Saturday, March 21, 2020

"The Between"

David Hofmeyr was born in South Africa and lives in London and Paris. In 2013 he graduated from Bath Spa University with an MA in Writing for Young People. The Between is Hofmeyr's second novel. His first book, Stone Rider, was published in 2015 and was shortlisted for the prestigious Branford Boase award for first-time novelists. He divides his time between writing and working as a strategist for Ogilvy & Mather.

Hofmeyr applied the Page 69 Test to The Between and reported the following:
Is page 69 representative of the book?

Yes, I think so.

It begins with the lead character, Ana, in a world that looks and feels like her own but is not. We’ve plunged into a mirror world, a parallel universe. Everything is familiar but different, charged with a primeval energy. Ana is afraid. And yet Malik, the mysterious boy pacing her room, is full of ease and swagger. And danger:
“Where are you from?” I demand, trying to look unimpressed, but my stomach is in knots and I feel a cold sweat coming on.

“Out there,” he says, waving a hand at the window, sauntering through the room, looking at my bookcase, tilting his head to examine the spines.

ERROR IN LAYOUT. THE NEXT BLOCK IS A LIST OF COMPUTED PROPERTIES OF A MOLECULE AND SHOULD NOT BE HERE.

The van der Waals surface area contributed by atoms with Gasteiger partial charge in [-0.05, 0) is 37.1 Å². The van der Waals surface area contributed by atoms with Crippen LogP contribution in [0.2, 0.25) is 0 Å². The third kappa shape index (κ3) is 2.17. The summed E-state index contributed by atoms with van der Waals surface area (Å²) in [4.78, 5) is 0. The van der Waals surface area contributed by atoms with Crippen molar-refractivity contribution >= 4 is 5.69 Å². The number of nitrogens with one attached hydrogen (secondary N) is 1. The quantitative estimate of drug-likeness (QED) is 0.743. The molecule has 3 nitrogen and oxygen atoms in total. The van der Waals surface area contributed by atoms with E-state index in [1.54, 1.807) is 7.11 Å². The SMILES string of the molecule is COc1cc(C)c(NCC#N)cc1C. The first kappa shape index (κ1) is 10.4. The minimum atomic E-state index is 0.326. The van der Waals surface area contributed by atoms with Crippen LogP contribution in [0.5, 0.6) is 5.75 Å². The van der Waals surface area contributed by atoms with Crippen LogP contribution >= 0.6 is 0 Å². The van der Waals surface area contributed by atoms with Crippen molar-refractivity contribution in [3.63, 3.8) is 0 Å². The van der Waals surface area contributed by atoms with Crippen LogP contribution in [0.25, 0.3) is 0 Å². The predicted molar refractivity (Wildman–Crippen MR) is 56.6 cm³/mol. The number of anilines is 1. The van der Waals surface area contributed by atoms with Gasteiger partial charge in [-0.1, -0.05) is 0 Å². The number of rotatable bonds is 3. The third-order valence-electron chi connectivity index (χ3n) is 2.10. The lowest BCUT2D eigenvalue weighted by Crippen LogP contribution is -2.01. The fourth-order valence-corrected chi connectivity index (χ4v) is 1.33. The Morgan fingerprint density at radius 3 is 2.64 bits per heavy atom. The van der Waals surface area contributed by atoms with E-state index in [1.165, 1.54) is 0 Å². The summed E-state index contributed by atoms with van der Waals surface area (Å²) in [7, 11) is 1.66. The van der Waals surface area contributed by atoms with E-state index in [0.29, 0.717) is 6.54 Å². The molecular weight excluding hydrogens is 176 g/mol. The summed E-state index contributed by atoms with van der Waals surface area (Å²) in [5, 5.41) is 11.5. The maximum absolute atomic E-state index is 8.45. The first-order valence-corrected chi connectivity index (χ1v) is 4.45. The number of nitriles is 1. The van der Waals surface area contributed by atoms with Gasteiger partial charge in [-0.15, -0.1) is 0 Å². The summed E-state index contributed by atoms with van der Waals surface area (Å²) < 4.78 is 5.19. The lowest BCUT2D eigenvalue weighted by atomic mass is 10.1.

“Out there ... where?”

“Many places.”

He moves on, scanning my shelves. He lifts a tome. Philip Pullman. His Dark Materials. He knocks it back between the others with a smile. He’s calm, in control and cool, but not detached. Beneath it all, I sense a hum of raw energy. Here is someone who isn’t afraid. Who doesn’t know the meaning of fear.
I enjoyed going meta in this scene. This is a story about a multiverse. So, I like the idea of Malik finding His Dark Materials and smiling to himself. Yes, we imagine him thinking. There are worlds out there, beyond the known.

The page concludes with Ana threatening to go to the police and this marks a shift in attitude from Malik. He switches from aloof to forceful. The feeling of the scene tilts. This is not all fun and games. It’s serious.
“Look, I’m gonna call the police. If you don’t—”

“The police?” He laughs. “Gimme a break ... the police don’t matter, Ana. Not now. Not here. They can’t help.”
This quick turn of emotion is a hallmark of the story. The aim is to unsettle the reader. To throw them into limbo, to make them feel the range of emotions they, or anyone else, might feel waking up to a strange reality that is not their own.

The Between is about a girl who feels lost. She navigates her life between divorced parents, trying to find her place in the world. That’s the real story here. It charts the aftermath of divorce. The damage wrought. A loss of identity. The idea of crossing multiple universes is simply a metaphor for this feeling of limbo.

This is a story about friendship and finding courage and identity in a world that can seem utterly beyond our control. It’s about taking back control. It draws on all the sci-fi elements I love in films like Inception and The Matrix. And if you detect any undertones of Steven King in The Between, then we’re definitely on the same page...

Which, in this case, is page 69.
Visit David Hofmeyr's website.

My Book, The Movie: The Between.

Writers Read: David Hofmeyr.

--Marshal Zeringue